Resolving Starlight with Quantum Technology

Light is one of the most powerful tools we have for exploring the unknown. From a flashlight in a dark cave to starlight from distant galaxies, light illuminates the things and physical processes that surround us. In an article published yesterday in the American Physical Society’s Physical Review X, a team of scientists from the National University of Singapore describe how we can learn even more from light, using measurement techniques rooted in quantum mechanics. Their work could lead to dramatic improvements in the images we can resolve with microscopes and telescopes.

Two Brown Dwarfs in Our Backyard. This image highlights the resolution problem. At first, the central light in the larger image, taken by the NASA’s Wide-field Infrared Survey Explorer (WISE), appeared to be from a single object, but a sharper image from Gemini Observatory in Chile revealed that it was from a pair of cool star-like bodies called brown dwarfs.
Image Credit: More NASA/JPL-Caltech/Gemini Observatory/AURA/NSF.

Imagine looking out into the dark sky and focusing on one pinprick of starlight. How do you know if you’re looking at a single star, two stars, or a billion stars? Zoom in with a powerful telescope and what looks like one star can transform into a star cluster, nebula, or even a galaxy. But what if the pinprick still looks like a single star? How can you be sure that it is one star and not, for example, a binary star system in which one star orbits a nearby star?

If two stars are close enough that their light overlaps on the path toward Earth, this can get really hard to determine. Computer programs do better than our eyes, but even image processing software is limited in its ability to resolve one light source from another. It all comes down to optics. Light diffracts as it travels through a telescope (or the lenses of your eyes) and this leads to blurring. If two objects are really close, diffraction limits our ability to resolve them. There are a few ways to get around this limit, but it becomes impossible as the distance between the stars approaches zero. At least it did until recently.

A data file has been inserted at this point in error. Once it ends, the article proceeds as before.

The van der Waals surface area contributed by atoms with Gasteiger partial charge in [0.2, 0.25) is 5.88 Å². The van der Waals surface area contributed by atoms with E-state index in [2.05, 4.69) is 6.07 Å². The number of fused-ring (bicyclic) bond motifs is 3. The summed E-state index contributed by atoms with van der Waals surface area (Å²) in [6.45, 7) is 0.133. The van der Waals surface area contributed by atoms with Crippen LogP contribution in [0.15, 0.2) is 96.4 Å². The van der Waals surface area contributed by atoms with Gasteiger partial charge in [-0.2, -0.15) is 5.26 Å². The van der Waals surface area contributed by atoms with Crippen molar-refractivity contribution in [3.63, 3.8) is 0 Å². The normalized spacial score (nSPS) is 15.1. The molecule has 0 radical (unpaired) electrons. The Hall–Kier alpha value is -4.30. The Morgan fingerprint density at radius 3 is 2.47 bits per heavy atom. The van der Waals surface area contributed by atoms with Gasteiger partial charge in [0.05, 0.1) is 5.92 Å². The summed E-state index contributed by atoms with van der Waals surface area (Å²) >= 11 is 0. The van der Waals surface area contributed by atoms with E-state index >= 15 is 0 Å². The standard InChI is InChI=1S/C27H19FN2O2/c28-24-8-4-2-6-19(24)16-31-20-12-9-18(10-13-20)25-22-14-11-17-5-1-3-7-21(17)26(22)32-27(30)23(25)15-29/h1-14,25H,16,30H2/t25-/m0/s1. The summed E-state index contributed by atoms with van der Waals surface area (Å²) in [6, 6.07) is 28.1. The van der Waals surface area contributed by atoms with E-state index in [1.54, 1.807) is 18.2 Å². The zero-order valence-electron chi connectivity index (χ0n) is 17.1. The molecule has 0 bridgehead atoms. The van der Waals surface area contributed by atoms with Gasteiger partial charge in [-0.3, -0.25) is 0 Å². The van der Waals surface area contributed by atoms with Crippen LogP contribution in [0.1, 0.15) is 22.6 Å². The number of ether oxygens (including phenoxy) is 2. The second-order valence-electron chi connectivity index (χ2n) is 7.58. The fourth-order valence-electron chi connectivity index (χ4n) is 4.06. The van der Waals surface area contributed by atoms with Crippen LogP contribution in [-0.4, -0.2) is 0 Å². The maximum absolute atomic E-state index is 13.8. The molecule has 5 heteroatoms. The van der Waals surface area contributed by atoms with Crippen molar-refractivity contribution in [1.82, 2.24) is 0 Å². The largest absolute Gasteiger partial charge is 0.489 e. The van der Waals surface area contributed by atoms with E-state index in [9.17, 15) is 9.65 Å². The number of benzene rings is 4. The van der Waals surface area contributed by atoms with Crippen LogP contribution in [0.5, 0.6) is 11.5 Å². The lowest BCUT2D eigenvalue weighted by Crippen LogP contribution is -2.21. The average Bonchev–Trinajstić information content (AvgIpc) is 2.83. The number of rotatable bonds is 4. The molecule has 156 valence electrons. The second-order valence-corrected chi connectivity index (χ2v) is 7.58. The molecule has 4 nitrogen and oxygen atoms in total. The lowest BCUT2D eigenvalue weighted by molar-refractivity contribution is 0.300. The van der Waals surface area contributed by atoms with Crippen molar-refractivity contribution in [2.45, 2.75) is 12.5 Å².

Last October, Mankei Tsang started thinking about the problem of resolving binary stars and other light sources. Tsang and his group study how quantum mechanical systems can help us measure things. Quantum metrology, as this field is called, explore ways to define units and make measurements based on the properties of photons and atoms. Quantum metrology is an emerging field that holds the promise of more precise, reliable, and sensitive measurements.

Tsang applied a quantum metrology approach to the problem of resolving two light sources. He sought help from postdocs Ranjith Nair and Xiao-Ming Lu and the work progressed quickly. They soon realized—after double and triple checking their calculations—that light coming from two stars (or other sources) contains more information about their separation distance than anyone realized. It turns out that the ability to resolve two sources isn’t limited by diffraction at all.

In the paper, the group outlined a way to measure the separation distance more accurately than ever before. The technique is based on cutting-edge quantum optics technology. Before the article was peer reviewed and published, Tsang posted a draft on arXiv, an online repository of physics papers (this is pretty standard practice). The preprint attracted a lot of interest—as of yesterday, when the final version of the paper was published, four groups based in three different countries had already experimentally demonstrated this technique.

Through this work we can learn more about our surroundings, both by looking outward and by looking inward. The technique Tsang’s team developed could also be applied to improving how well a microscope resolves fluorescent samples like biological molecules, drugs, or toxins. As both scales of this work moves forward, it reminds us that light is not only a tool for exploration, but also a rich source of information to explore.

Kendra Redmond

For more on optics & astronomy, see our post on tilt-shift photography & miniature-faking: Galaxies Writ Small

You may also read these articles